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Effects of liquid swine manure on dissipation of 17β-estradiol in soil
- 17β-estradiol (E2), a natural estrogenic hormone, degrades within hours and bind strongly to soils and sediments; however, estrogens are frequently detected in the environment at concentrations that impact water quality. Colloidal (COC) and dissolved (DOC) organic carbon may enhance the persistence and mobility of E2. Soil batch experiments were used to identify the persistence and sorption of radiolabeled E2 dissolved in solutions of (i) COC/DOC derived from liquid swine manure and (ii) CaCl2. Estradiol disappeared from the aqueous phase before 7 d in the CaCl2 solution, yet persisted throughout the duration of the 14 d experiment in the liquid manure solution. There was also concomitant formation of estrone (E1; a metabolite of E2) as E2 dissipated in sterile batch experiments, which was attributed to abiotic oxidation. The liquid manure solution appeared to interact with the estrogen and/or oxidation reaction sites, reducing E2 degradation. Furthermore, the liquid manure solution reduced E2/E1 binding to the soil surface resulting in more E2/E1 in the aqueous layer compared to the CaCl2 solution. Ultrafiltration results of liquid manure indicated that ∼1/3 of E2 was associated with COC, which may be responsible for the reduced degradation and sorption of E2 in the liquid manure solution.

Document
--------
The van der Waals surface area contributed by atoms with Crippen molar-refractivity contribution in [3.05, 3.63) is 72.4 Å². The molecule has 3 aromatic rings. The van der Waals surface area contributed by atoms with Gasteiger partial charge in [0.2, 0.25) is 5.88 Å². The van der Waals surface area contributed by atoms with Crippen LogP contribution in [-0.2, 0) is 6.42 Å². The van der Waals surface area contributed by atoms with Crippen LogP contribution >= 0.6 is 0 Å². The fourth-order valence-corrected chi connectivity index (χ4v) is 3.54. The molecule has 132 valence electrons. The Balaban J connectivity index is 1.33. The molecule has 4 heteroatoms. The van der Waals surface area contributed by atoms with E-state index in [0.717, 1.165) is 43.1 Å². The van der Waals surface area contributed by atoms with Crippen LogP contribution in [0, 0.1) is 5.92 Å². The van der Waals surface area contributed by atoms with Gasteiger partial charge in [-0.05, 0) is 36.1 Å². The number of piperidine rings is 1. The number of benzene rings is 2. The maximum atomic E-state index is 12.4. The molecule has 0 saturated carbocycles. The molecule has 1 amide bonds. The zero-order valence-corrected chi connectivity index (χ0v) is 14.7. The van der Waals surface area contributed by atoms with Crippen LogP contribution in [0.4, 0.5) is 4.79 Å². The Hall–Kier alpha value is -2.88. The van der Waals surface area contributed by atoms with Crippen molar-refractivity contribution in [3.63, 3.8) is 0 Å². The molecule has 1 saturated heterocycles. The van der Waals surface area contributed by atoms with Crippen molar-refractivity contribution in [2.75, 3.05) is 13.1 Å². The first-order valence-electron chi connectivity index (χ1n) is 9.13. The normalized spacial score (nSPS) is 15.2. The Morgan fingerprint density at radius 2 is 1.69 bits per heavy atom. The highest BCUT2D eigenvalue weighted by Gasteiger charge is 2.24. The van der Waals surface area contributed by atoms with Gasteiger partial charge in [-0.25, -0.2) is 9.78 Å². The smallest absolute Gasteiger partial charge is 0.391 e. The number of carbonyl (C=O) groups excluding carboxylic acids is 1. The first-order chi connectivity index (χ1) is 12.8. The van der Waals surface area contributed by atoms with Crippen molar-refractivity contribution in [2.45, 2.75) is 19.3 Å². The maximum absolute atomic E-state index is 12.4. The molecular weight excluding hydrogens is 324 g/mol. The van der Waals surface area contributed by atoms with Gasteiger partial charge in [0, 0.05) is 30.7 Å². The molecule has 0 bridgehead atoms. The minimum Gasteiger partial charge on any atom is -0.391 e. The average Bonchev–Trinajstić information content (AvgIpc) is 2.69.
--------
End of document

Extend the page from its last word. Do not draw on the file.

Zitnick, K.K. , Shappell, N.W. , Hakk, H. , DeSutter, T.M. , Khan, E. , Casey, F.X.M.
calcium chloride , colloids , dissolved organic carbon , environment , estradiol , estrone , liquid manure , oxidation , pig manure , sediments , soil , sorption , ultrafiltration , water quality
- Includes references
- Journal of hazardous materials 2011 Feb. 28, v. 186, no. 2-3
Journal Articles, USDA Authors, Peer-Reviewed
- Works produced by employees of the U.S. Government as part of their official duties are not copyrighted within the U.S. The content of this document is not copyrighted.